The more grapes the merrier
Special to the Sun
Not too long ago, California wine makers’ main aim was to produce single varietal wines, taking pride in labeling those wines by the type of grape used to produce it. Quite different from their French counter-parts, who labeled their wines after the region the grapes were produced in.
The French realized long ago that blending grapes together would create a finished wine that had better flavors, aromas, and mouth feel, than if that wine was produced from a single grape type. Today, New World wine producers have found that by blending certain grapes together they can improve on the finished wine, creating more desirable flavors, aromas and complexity than a single varietal wine would have.
In addition to creating tasty wines, another reason wine makers will make a blend is to save money. Cabernet grapes from the Napa Valley were selling for more than $4,700 per ton last year. By adding one or more less costly varietals to the blend, that expensive Cabernet juice will fill more bottles. Federal law allows up to 25 percent of blended wine to be added without naming that wine on the label.
So be aware, not all wines labeled as a single varietal are truly produced from that one grape, if it doesn’t read 100 percent on the label, you have an un-named blend added to that bottle.
There are a number of types of blending efforts a wine maker may choose to use. There is a field blend, which is wine that is produced from vineyards that have been planted with two or more types of grapes that will be harvested and fermented together to produce a blended wine. Ridge Vineyard’s Monte Bello Cabernet is an example of a quality field blend.
Finishing blends are the wine makers’ alchemy efforts used to create a perfect wine. Most of the wines produced in California will have had different varietals added to it to soften out tannins, extend the finish, add complexity, or to exemplify certain characteristics of the major grape that is in the blend. The great wines from Bordeaux are created by finishing blending.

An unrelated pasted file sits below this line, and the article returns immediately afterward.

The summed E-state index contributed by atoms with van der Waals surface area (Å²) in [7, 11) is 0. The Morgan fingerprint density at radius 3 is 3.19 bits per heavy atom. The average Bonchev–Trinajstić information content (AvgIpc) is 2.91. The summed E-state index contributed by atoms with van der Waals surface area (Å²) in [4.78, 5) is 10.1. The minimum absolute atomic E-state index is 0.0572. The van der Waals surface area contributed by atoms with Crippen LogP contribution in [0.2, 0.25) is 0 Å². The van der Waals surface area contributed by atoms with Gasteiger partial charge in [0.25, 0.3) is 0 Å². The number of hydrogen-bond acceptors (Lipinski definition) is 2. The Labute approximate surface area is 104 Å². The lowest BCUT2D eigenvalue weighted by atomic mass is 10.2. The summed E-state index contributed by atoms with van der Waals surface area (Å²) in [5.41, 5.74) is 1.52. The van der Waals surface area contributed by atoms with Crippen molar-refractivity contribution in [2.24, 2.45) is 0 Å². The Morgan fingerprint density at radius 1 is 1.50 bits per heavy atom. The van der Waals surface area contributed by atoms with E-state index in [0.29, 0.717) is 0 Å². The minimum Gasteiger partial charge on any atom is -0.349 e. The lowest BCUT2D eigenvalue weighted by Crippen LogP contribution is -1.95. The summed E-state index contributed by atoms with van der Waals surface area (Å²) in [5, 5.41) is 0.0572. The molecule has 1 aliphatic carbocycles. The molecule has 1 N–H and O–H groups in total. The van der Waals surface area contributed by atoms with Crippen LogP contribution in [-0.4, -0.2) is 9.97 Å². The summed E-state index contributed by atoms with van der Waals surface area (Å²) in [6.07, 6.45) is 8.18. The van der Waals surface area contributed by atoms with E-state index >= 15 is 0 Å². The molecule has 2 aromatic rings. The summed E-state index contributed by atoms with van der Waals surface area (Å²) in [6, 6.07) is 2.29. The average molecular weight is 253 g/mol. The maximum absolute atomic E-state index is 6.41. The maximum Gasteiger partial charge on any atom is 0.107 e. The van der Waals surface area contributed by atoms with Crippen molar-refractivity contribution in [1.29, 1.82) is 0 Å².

In your search for a blended wine there are some basic styles to look for. Most all the wines produced in the French Bordeaux region are blended wines, from Cabernet Sauvignon, Merlot, Cabernet Franc, Petite Verdot, Malbec and Carmenere. White grapes from this region are Semillon, Sauvignon Blanc, Muscadelle, and the lesser known, and almost never used in New World white blends, Ugni Blanc, Colombard, Merlot Blanc, Ondenc and Mauzac.
So wines that are labeled a Bordeaux blend will be made up of some of these grapes, in California Bordeaux Blends are also called Meritage, it rhymes with Heritage. Classic California Bordeaux blends are Opus One, Cabernet, merlot, cabernet franc, malbec and petite verdot.
Other wine makers are blending wines using traditional blending grapes from other old world wine regions as well. Rhone Blends are another new world blending styles, using grapes which originated in the Rhone region of France.
Red grapes fro Rhone blends include Grenache, Mouvedre, Syrah, Cinsault, Petirte sirah, carignan. counoise, in any amount depending on the wine-maker’s aim, the predominate red grapes used though, are Grenache, Mouvedre, and Syrah. Hedges Vineyards in Washington makes an exceptional, reasonably priced Rhone blend, aptly named GMS.
Super Tuscans are also on the rise in popularity. These blends first appeared in the 1970s, made by renegade Italian wine makers. These wine makers went against Italian wine laws and created interesting blends by breaking tradition and adding Cabernet Sauvignon, Cabernet Franc, Merlot, Petite Verdot, or Syrah, to the traditional base wine of Sangiovese. Wines labeled as Super Tuscan blends will have some of these varietals as their make up.
Some other blends you find in the marketplace, are made by the whim of the wine maker, and there are not any traditional ties to the formula used, making for some interesting blends that would have been unheard of 10 years ago. Syrah-Zinfandels are one of those blends, Stephen Vincent, a California winery, produces Crimson, which is 75 percent Syrah and 25 percent Zinfandel, an unheard of blending a few short years ago. Or the wine maker may choose any number of unusual combining of grapes to create an interesting wine, that who would have guessed blends together wonderfully, creating a wine that has a great flavor and aroma profile. Good luck exploring some of the fantastic blends out there; you will surely find some tasty wines.
Janice Jones is a Truckee resident and wine consultant. You may reach her at firstname.lastname@example.org